Soaring Into Freedom

The most important kind of freedom is to be what you really are. You trade in your reality for a role. You give up your ability to feel, and in exchange, put on a mask. ~~Jim Morrison

Summer 2014 394This quote seems rather fitting for a post on freedom as I sifted through some of the photos I took last week at the zoo. The subject of freedom has been circling my head since our resent visit. And yes, all the animals there are caged in and certainly not free. But the image of these two bald eagles stayed with me more than the others. I’m sure they were injured and rescued at one point, obviously unable to fly since there were no restrictions stopping them from taking flight.

Growing up, I was taught about nature’s wisdom, survival of the fittest, and all that realistic stuff that make kids cry into their pillow at night. While at times it might have seemed cruel I now wonder about the efforts we make to rescue animals if a part of that rescue keeps them from doing what they were meant to do.

I imagine an eagle soaring through the sky and think that flying above the treetops must be a remarkable thing, to know that sense of freedom. An eagle that can’t fly seems like an injustice and by rescuing it in this way perhaps we simply traded its “reality for a role,” an animal now held in captivity, a reality that suits our own agenda.

Many of us think that life, no matter how diminished, is far more important than the quality of that same life. It is a subject that I find fascinating as I try to imagine how it would feel to be that earthbound eagle, to have once known that freedom, yet never to feel it again.

What are your thoughts on freedom? Are you an earthbound eagle or do you prefer to soar?

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10 Comments

  1. That is food for thought. I wonder…in our throw-away society, would there be anything left?

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  2. Laura, my feelings about this topic are so powerful, I will have to be careful not to get too over-the-top. I will say … I HATE zoos. The arrogance and stupidity of men to think they can absolve themselves from the horror they wreak on nature by putting some if it a box and calling it research. Soon we will take a few pairs of rhino and elephants and put them in cages and tell the world we are attempting to save their kind. When we could save them by banning the use of ivory in anything man made. We could save the seals from the carnage. We can save the oceans and we can save the skies for the proud eagle.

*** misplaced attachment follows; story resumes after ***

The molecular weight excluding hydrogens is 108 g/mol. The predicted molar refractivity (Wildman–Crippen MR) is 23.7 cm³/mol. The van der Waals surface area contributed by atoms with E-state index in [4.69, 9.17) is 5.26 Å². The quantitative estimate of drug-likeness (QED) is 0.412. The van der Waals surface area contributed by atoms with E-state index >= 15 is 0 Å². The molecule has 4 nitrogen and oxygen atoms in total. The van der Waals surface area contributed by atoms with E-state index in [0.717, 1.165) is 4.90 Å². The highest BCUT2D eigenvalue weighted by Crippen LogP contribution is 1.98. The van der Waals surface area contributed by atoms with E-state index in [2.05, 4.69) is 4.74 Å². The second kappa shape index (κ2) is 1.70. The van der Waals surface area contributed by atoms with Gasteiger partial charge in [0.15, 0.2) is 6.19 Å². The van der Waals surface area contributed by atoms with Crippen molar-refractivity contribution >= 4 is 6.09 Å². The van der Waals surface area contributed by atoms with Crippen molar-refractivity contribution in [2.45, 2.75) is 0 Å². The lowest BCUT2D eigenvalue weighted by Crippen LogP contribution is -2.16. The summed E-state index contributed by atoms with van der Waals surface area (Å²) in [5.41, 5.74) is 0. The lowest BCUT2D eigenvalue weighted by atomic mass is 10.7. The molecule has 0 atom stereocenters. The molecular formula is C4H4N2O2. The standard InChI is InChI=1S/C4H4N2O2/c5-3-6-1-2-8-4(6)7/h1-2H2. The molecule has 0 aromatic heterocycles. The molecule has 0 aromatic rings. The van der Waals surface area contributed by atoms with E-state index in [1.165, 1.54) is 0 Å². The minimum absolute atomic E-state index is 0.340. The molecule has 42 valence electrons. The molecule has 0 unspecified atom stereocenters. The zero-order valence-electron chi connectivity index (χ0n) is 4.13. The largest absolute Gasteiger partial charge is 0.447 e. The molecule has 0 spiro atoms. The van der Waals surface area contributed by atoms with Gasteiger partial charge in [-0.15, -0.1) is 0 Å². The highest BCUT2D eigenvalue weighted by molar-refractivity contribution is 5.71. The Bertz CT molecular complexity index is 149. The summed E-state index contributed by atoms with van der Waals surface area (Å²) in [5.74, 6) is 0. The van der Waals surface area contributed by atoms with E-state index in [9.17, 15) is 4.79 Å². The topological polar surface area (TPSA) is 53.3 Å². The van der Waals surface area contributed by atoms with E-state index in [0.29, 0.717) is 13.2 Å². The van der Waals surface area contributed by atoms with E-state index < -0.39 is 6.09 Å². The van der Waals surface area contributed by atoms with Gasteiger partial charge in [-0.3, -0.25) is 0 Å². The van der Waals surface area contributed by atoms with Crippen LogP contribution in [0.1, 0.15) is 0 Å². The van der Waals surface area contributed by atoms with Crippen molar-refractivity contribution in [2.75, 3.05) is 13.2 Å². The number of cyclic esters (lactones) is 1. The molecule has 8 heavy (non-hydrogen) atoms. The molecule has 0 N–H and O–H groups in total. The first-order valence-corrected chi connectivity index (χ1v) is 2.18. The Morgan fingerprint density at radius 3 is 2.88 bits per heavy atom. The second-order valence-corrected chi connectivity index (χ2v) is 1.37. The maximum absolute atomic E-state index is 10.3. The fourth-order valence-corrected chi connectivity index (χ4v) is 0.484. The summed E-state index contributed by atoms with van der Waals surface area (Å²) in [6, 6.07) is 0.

I was told years ago that my inner animal is the eagle. I was in a state of hypnosis and saw myself flying through the clouds, free and happy. I will never believe that my fellow eagle would be happy to be earth bound. Our place is in the sky … free!!

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    • I tend to agree with you, Florence, when to comes to the eagles.We once went to the Eagle Watch about an hour or so from where we live. We saw a lot of eagles. They are so magnificent. Growing up, eagles and hawks were so scare in these parts, but now the population is gaining in numbers. I see hawks most every day and eagles are a common sight as well. In my memory I can remember only seeing one bald eagle as a child. So knowing they are gaining in numbers makes me very happy. 🙂

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      • That is so wonderful. Did you know that there are falcons in the steeple of Riverside Church in Manhattan and they can be seen flying over the Hudson. That steeple … the steeple of Saint John The Divine and in the Inwood Hills in Northern Manhattan have an abundance of falcons, hawks and the gray owls. There is even a pair of swans in the inlet near Inwood Park. Gotta say, it’s so odd to have such wonders of nature in New York City 🙂

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  3. I’m the one crying in my pillow. Enough said on that subject. LOL. Love my eagles here at our lake. Can’t imagine life without them soaring past. The first time we made eye contact, well–I’ll never forget it.

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  4. Your post made me think of people who are suddenly incapacitated – confined to a wheelchair, nursing home, etc. I feel like their quality of life is determined by who’s there with them, supporting them and helping them make the transition to this new life. Maybe those two eagles are the best of friends, and the companionship makes it all worthwhile – we can only hope:)

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